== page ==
F.A.Q.s, Photography
Comments 2

F.A.Q.s What lens should I buy?

This is an almost impossible question to answer without knowing all the details. But here’s some general advice

1) A lens that fits your type of camera, both brand and sensor size. A Canon lens won’t fit on a Nikon / Pentax / Sony camera. A lens designed for a smaller sensor won’t work on a camera with a larger sensor.

2) A lens that fits the type of photography you want to do. If you’re a birdwatcher get a long telephoto lens. If you’re into bugs get a macro lens.

3) You get what you pay for. But like most things the relationship between cost and performance is not linear.

My brother asked this question recently so I can share the answer I gave him.

About a year ago he bought his first digital SLR camera, a Nikon that came with two kit lenses a 18-55mm and a 55-200mm. He wanted a new lens to broaden his horizons (Insert pun about buying wide angle lens here.) and help  improve his photographic skills.

I recommended that he should get Nikon’s 50mm f1.8.

AF NIKKOR 50mm f1.8

AF NIKKOR 50mm f1.8 (Image by Nikon)


Price:   There are other 50mm prime lenses by Nikon, but the F/1.8 will give him the most bang for his buck. ( f/1.8$120, f/1.4G  $350, f/1.2 $650) Nikon’s f/1.2 50mm is actually an older manual lens, Canon has a modern L series autofocus 50mm f/1.2 with a list price of US1800.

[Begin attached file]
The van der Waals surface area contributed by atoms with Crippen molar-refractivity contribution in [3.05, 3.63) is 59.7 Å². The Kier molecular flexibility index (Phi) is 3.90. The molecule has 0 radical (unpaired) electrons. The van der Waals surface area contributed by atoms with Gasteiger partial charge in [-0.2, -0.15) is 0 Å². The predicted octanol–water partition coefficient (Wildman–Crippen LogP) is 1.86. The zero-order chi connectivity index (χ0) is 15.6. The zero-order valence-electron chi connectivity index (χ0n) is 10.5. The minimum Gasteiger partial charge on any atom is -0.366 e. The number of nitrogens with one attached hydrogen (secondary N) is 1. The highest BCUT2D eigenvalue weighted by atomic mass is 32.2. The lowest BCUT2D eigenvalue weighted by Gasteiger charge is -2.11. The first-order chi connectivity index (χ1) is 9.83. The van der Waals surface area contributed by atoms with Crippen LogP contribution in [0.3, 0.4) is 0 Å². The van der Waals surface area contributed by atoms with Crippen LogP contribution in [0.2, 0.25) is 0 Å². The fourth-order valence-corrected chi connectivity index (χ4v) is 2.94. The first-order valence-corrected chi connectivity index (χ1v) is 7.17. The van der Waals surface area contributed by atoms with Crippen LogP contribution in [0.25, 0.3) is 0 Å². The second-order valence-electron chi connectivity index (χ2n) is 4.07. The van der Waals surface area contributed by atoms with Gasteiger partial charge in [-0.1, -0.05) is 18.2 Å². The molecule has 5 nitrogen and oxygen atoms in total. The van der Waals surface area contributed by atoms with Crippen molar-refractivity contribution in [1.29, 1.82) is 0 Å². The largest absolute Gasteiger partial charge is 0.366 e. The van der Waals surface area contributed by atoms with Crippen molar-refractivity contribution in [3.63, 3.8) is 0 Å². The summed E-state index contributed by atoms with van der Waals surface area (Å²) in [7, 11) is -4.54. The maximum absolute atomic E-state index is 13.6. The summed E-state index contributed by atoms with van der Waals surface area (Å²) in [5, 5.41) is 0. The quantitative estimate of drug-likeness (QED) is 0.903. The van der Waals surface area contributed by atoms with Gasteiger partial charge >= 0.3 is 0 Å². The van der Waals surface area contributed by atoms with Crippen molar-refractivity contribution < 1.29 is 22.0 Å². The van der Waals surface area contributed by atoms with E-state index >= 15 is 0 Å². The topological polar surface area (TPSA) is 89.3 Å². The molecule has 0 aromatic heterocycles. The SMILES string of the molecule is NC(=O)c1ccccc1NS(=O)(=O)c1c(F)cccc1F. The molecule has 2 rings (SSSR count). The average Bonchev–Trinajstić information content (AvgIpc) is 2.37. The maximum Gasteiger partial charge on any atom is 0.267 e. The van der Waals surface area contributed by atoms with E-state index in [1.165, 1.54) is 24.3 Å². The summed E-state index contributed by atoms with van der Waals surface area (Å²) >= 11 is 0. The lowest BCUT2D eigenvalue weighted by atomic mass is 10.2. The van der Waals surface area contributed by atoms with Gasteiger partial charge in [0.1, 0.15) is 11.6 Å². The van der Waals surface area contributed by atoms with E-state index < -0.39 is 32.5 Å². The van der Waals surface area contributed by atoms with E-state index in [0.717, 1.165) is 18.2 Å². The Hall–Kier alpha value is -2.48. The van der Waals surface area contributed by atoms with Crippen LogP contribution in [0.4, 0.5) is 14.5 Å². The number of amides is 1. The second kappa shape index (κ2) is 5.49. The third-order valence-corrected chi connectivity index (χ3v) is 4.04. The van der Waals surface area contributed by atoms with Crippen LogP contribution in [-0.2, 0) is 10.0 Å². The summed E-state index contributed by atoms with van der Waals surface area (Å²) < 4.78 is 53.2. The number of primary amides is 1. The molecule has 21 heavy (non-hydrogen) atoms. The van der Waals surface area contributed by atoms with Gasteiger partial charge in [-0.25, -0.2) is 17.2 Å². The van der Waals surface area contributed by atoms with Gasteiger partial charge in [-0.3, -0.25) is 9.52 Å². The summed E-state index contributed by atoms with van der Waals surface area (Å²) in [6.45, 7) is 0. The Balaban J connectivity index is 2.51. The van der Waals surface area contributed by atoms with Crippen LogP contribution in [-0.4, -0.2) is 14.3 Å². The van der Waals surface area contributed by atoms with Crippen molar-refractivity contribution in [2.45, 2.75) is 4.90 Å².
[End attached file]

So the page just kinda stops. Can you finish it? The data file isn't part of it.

Utility: A fast, bright lens that can open up to 1.8 will allow him to experiment with shallow depth of field. I think he will really enjoy shooting portraits with this lens.

Weight: Put the 50mm on the camera, leave the bulky zooms at home, and you have a great lightweight system. You’re more likely to take the camera with you if it isn’t a burden.

Simplicity: By removing the ability to zoom, it simplifies the process of taking a photograph allowing you to concentrate on other aspects. Focus, aperture, composition. It’s a good way to hone your skills.

Full frame lens: It’s not important now, but if my brother ever buys a full frame Nikon body he can still use this lens.


  1. The Nikon 50mm 1.8D is my most ‘expensive cheap’ lens. Expensive because it gives fabulous results. Cheap for the price! In the case of this lens, you don’t get what you pay for, you get a whole lot more. GREAT choice!

  2. Pingback: F.A.Q.’s Which camera should I buy? « Chris Willson's Blog

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